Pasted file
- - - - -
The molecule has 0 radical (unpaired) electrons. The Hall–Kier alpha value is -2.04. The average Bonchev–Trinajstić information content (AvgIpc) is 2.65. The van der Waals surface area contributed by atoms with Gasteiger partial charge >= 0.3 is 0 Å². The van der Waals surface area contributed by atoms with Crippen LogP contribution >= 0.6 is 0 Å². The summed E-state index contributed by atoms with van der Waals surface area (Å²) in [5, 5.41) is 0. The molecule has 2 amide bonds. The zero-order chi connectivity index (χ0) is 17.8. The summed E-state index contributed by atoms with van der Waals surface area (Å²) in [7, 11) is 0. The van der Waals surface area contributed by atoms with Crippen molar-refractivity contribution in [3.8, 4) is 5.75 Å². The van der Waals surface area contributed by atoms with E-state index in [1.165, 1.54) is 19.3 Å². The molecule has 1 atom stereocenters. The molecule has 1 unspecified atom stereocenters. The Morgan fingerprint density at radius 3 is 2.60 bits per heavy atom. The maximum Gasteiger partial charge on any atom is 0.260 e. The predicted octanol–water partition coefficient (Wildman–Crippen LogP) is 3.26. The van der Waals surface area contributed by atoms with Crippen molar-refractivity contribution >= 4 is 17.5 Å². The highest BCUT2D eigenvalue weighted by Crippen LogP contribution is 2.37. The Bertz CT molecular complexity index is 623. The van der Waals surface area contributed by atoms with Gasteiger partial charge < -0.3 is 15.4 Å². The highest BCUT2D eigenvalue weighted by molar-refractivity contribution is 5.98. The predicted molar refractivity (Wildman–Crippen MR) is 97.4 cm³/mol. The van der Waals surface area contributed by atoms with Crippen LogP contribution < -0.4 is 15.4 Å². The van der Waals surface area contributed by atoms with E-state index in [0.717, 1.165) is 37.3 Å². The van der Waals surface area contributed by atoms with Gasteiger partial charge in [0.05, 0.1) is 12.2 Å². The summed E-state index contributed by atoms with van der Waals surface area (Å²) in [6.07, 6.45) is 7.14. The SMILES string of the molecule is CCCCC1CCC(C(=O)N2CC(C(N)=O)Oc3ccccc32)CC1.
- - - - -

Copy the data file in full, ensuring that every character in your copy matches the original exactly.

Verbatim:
The molecule has 0 radical (unpaired) electrons. The Hall–Kier alpha value is -2.04. The average Bonchev–Trinajstić information content (AvgIpc) is 2.65. The van der Waals surface area contributed by atoms with Gasteiger partial charge >= 0.3 is 0 Å². The van der Waals surface area contributed by atoms with Crippen LogP contribution >= 0.6 is 0 Å². The summed E-state index contributed by atoms with van der Waals surface area (Å²) in [5, 5.41) is 0. The molecule has 2 amide bonds. The zero-order chi connectivity index (χ0) is 17.8. The summed E-state index contributed by atoms with van der Waals surface area (Å²) in [7, 11) is 0. The van der Waals surface area contributed by atoms with Crippen molar-refractivity contribution in [3.8, 4) is 5.75 Å². The van der Waals surface area contributed by atoms with E-state index in [1.165, 1.54) is 19.3 Å². The molecule has 1 atom stereocenters. The molecule has 1 unspecified atom stereocenters. The Morgan fingerprint density at radius 3 is 2.60 bits per heavy atom. The maximum Gasteiger partial charge on any atom is 0.260 e. The predicted octanol–water partition coefficient (Wildman–Crippen LogP) is 3.26. The van der Waals surface area contributed by atoms with Crippen molar-refractivity contribution >= 4 is 17.5 Å². The highest BCUT2D eigenvalue weighted by Crippen LogP contribution is 2.37. The Bertz CT molecular complexity index is 623. The van der Waals surface area contributed by atoms with Gasteiger partial charge < -0.3 is 15.4 Å². The highest BCUT2D eigenvalue weighted by molar-refractivity contribution is 5.98. The predicted molar refractivity (Wildman–Crippen MR) is 97.4 cm³/mol. The van der Waals surface area contributed by atoms with Crippen LogP contribution < -0.4 is 15.4 Å². The van der Waals surface area contributed by atoms with E-state index in [0.717, 1.165) is 37.3 Å². The van der Waals surface area contributed by atoms with Gasteiger partial charge in [0.05, 0.1) is 12.2 Å². The summed E-state index contributed by atoms with van der Waals surface area (Å²) in [6.07, 6.45) is 7.14. The SMILES string of the molecule is CCCCC1CCC(C(=O)N2CC(C(N)=O)Oc3ccccc32)CC1.